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Are You Beating the Average Investor With Your 401(k) by Richard Taylor

According to Nationwide Financial, the average investor with a 401(k) account earns on average a meager 3.4% return per year on their investments.  Why is the success rate of the average investor so low?  Do you know what you are earning in your account?

There are various reasons for poor results but these are some of the reasons:

The average investor enrolls with the 401(k) plan, selects investments based on data available, and never changes their allocation after the initial enrollment.  In fact, 72% of investors never look at their account and never change their allocation.  Employers typically set up programs with multiple choices of mutual funds.  These mutual funds represent a variety of investment styles ranging from aggressive to conservative, international and domestic, stocks and bonds.  Over time certain funds may perform well but others may underperform or lose money.  While it is not important to look at your account every day, we do recommend that you study your account at least once per quarter and to make sure that you are invested in the best, most consistent performing funds.

If you do not know what your account is earning, perhaps you want to go onto the web site and review your account.  The information is almost always there for you to review.  In addition, the information and data about the investment choices is also there and you can reallocate your account to the best, most consistent funds.  Keep in mind that you should always keep a proper investment allocation based upon your personal risk profile.

If you are not achieving good returns, get involved.  If you don’t have the investment expertise, get help.  Most employer sponsored plans have an advisor that you can speak with. It is your money and it is your retirement.

If you need assistance with your 401(k) or other investment needs, contact Richard Taylor.

Circus Zebra on GA Highway – If you were on the way, can you deduct expenses?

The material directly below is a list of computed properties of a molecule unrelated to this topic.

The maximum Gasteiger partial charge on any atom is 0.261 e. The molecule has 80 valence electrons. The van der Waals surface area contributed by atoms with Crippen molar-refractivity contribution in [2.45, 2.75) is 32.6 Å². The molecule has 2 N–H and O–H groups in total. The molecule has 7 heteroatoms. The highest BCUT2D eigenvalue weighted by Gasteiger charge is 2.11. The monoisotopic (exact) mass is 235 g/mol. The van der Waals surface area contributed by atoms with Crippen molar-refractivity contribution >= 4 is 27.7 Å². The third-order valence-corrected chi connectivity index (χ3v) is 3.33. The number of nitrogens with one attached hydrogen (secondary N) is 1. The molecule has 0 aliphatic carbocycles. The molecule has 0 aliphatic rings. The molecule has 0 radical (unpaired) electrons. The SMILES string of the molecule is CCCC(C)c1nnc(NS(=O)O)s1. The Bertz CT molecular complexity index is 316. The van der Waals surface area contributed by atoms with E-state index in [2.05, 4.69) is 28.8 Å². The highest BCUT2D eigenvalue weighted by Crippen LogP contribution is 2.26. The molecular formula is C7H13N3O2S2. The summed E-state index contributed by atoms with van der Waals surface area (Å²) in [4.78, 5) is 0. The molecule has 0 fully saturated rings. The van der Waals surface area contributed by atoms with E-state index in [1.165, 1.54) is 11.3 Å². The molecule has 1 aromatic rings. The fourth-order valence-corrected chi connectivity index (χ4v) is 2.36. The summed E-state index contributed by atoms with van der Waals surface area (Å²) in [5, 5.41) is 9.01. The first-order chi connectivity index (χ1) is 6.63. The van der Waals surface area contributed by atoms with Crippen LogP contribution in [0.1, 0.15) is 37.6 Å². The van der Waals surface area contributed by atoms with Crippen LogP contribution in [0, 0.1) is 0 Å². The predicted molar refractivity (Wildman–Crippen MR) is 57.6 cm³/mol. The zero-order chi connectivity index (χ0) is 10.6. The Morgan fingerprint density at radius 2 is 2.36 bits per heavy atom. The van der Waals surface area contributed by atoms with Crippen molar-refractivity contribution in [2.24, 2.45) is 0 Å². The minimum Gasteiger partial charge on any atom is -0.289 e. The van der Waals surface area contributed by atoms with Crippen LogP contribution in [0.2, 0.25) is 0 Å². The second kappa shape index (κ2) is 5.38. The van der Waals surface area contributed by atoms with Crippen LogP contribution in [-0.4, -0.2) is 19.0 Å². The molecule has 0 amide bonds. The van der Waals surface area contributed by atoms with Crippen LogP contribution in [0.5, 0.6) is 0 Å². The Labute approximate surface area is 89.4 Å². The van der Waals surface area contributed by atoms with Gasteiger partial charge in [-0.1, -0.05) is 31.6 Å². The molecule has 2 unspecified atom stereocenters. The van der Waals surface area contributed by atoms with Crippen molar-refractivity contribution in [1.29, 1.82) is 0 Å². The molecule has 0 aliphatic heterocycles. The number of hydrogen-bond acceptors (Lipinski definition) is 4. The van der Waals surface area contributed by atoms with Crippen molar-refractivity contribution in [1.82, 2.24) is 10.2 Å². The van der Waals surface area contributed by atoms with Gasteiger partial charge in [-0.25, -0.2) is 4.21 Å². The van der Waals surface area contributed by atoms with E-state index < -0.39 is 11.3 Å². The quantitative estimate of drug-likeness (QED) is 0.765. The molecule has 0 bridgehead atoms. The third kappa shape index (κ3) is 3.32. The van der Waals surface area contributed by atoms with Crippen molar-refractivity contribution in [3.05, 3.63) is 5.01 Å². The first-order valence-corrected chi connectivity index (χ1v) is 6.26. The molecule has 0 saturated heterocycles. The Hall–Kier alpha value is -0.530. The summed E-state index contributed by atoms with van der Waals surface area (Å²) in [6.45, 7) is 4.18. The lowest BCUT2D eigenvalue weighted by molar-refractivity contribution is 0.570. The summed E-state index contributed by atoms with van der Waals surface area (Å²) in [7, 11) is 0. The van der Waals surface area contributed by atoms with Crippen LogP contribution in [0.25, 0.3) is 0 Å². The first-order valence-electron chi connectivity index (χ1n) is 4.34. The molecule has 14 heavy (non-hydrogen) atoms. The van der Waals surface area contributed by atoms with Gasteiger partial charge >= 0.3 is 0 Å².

In a scene that may have seemed cartoon-like, many Georgians witnessed the site of a runaway zebra being wrangled in by Georgia police on the highway during rush hour traffic. Thankfully, the zebra was returned to the Ringling Brothers Circus without harm.

While the zebra on the loose may have been ample entertainment for many, it takes a bit more for the IRS to allow for the deduction for business entertainment. If you were on your way to the circus and planning to deduct the expense as business entertainment, you need to make sure that certain criteria are met.

Many businesses consider the occasional wining and dining of customers and clients just to stay in touch with them to be a necessary cost of doing business. The same goes for taking business associates or even employees out to lunch once in a while after an especially tough assignment has been completed successfully. It’s easy to think of these entertainment costs as deductible business expenses, but they may not be. As a general rule, your company can deduct meals and entertainment as a business expense only if specific conditions are met. What’s more, the deduction for either type of expense generally is limited to 50 percent of the cost.

Meals and entertainment directly connected to business. To be considered directly connected to business, the meal or entertainment event must meet three conditions:

  • It must have been scheduled with more than a general expectation of deriving future income or a specific business benefit from the event. In other words, a meal or dinner date arranged for general goodwill purposes does not qualify.
  • A business meeting, negotiation, or transaction must actually occur during the meal or entertainment, or immediately preceding and following it. In other words, business actually must be discussed.
  • The main character of the event, considering the facts and circumstances, is the active conduct of your company’s trade or business.

For example, an executive employee who treats a client to a golf game in order to discuss the general parameters of a business deal in an informal atmosphere is engaged in entertainment that is directly connected to business. So is a manager who discusses sensitive business plans with a subordinate over lunch at an off-premises restaurant.

Applicable limitations. In general, only 50 percent of expenses incurred for entertainment and meal expenses is deductible. A limited exception applies to entertainment or on-premise meals provided to employees.